The Federal Trade Commission (FTC) recently proposed a new rule that would ban employers from imposing non-compete agreements on their workers.
Approximately one in five American workers – roughly 30 million people – are bound by a non-compete clause that prevents the employee from working for a competing employer or starting a competing business, typically within a certain geographic area and period of time after the employee’s employment ends.
The FTC is seeking public comment on the proposed rule, which is based on an agency determination that non-competes constitute an unfair method of competition that suppresses wages, hampers innovation and blocks entrepreneurs from starting new businesses. The Commission estimates that the proposed rule would increase American workers’ earnings between $250 billion and $296 billion per year.
“The freedom to change jobs is core to economic liberty and to a competitive, thriving economy,” said FTC Chair Lina Khan. “Non-competes block workers from freely switching jobs, depriving them of higher wages and better working conditions, and depriving businesses of a talent pool that they need to build and expand. By ending this practice, the FTC’s proposed rule would promote greater dynamism, innovation and healthy competition.”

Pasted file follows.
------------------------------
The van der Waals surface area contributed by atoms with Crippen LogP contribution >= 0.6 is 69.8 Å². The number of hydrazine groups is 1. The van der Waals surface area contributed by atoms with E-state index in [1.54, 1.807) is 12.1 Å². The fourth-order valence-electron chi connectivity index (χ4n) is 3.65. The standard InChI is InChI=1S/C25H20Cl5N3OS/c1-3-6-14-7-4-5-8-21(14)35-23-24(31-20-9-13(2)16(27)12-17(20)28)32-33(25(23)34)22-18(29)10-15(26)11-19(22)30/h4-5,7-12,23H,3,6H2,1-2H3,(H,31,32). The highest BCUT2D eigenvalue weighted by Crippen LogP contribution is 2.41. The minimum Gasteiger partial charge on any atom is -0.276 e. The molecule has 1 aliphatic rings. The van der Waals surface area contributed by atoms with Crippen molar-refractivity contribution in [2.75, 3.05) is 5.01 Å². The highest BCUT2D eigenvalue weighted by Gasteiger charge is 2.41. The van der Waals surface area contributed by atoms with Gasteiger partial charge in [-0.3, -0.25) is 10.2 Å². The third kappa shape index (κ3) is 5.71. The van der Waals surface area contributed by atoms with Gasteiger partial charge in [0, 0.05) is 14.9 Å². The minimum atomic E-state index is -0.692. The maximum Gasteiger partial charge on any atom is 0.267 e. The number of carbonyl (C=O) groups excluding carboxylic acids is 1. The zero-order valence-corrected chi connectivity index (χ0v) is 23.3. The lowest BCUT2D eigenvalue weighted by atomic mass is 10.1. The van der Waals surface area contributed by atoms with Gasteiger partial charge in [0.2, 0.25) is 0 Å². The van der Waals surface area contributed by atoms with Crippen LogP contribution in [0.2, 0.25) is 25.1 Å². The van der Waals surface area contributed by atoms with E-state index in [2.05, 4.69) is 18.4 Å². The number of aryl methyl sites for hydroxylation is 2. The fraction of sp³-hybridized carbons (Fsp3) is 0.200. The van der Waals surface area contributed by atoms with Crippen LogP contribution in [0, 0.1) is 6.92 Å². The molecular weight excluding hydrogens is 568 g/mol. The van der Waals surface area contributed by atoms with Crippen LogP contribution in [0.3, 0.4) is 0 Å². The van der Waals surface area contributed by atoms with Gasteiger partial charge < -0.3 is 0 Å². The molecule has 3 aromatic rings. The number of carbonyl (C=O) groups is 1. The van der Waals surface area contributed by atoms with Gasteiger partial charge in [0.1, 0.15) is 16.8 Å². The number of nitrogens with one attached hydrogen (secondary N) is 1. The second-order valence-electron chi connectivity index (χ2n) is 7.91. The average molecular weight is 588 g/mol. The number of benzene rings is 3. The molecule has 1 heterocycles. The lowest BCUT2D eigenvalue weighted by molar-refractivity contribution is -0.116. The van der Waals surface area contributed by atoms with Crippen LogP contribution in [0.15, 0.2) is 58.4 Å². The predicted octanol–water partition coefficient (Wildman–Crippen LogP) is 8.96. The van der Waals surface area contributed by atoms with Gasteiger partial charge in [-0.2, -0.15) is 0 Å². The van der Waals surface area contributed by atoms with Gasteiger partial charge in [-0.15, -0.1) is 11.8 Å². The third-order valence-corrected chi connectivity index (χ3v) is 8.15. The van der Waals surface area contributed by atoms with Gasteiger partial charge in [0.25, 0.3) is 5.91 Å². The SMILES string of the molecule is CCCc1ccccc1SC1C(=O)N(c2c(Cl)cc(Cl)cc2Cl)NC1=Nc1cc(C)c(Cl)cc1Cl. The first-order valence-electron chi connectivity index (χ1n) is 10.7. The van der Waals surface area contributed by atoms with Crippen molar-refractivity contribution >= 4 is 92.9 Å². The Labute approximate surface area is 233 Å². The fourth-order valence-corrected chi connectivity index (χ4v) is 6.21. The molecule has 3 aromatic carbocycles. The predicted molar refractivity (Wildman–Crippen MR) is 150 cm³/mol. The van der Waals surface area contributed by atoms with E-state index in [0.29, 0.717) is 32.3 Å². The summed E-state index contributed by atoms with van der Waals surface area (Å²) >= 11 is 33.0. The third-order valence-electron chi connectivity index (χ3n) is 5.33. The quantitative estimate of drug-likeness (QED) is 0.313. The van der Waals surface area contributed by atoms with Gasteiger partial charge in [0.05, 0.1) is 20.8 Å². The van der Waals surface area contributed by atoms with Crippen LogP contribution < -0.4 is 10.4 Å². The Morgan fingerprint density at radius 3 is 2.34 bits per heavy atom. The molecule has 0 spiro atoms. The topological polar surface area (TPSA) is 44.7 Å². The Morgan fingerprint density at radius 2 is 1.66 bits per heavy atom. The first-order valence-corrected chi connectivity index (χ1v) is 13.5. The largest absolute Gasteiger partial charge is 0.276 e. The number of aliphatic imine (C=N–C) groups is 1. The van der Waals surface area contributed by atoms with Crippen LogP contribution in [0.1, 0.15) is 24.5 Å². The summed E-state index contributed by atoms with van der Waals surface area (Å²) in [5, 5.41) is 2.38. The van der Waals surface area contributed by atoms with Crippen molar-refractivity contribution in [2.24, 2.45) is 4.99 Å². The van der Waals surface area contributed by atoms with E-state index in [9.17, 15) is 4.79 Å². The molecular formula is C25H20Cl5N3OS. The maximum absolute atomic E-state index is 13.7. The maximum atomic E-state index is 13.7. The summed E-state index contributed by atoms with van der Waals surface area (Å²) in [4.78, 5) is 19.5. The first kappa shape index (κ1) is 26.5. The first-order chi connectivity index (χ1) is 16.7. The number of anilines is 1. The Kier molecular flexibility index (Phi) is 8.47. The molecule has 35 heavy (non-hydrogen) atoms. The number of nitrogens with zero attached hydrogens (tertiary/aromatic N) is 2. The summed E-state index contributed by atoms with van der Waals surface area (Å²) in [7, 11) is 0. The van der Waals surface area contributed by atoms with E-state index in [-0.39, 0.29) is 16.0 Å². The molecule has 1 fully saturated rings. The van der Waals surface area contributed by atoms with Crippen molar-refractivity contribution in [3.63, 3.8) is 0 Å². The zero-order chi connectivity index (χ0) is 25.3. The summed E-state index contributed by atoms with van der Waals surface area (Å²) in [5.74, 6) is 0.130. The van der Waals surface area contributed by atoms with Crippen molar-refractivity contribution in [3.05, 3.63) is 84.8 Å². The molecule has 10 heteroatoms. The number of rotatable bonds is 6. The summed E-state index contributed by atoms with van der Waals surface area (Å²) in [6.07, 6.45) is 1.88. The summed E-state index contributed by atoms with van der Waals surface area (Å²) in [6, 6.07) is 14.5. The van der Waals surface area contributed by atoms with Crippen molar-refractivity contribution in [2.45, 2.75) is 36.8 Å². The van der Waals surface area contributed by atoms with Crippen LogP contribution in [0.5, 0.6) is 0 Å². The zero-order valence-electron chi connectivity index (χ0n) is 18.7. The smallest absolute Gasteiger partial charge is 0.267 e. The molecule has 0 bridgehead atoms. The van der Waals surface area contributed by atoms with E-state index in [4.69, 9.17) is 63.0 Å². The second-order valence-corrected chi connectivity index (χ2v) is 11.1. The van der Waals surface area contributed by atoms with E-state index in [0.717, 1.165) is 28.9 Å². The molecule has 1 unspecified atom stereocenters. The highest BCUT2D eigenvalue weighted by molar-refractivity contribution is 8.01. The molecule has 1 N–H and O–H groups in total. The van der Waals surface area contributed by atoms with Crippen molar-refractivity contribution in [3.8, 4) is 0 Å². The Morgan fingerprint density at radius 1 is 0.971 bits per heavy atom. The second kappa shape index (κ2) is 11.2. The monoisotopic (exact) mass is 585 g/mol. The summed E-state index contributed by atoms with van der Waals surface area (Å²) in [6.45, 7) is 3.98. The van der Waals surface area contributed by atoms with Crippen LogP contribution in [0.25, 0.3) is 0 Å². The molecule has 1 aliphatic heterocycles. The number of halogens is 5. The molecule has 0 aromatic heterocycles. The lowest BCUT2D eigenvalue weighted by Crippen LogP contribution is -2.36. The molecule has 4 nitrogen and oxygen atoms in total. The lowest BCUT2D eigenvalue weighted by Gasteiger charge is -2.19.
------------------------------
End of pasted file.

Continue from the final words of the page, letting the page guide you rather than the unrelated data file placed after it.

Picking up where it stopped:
The FTC’s proposed rule would apply to anyone who works for an employer, whether paid or unpaid, as well as independent contractors. It would also require employers to rescind existing non-competes and actively inform workers that they are no longer in effect.
The proposed rule is already encountering opposition from business groups and appears likely to face legal challenges. The U.S. Chamber of Commerce has called the proposed rule “blatantly unlawful” and beyond the authority of the FTC.
“Attempting to ban noncompete clauses in all employment circumstances overturns well-established state laws which have long governed their use and ignores the fact that, when appropriately used, noncompete agreements are an important tool in fostering innovation and preserving competition,” Sean Heather, U.S. Chamber senior vice president for International Regulatory Affairs and Antitrust, said in a statement.
The comment period on the proposed rule is open through March 20, 2023. Interested parties can submit comments here.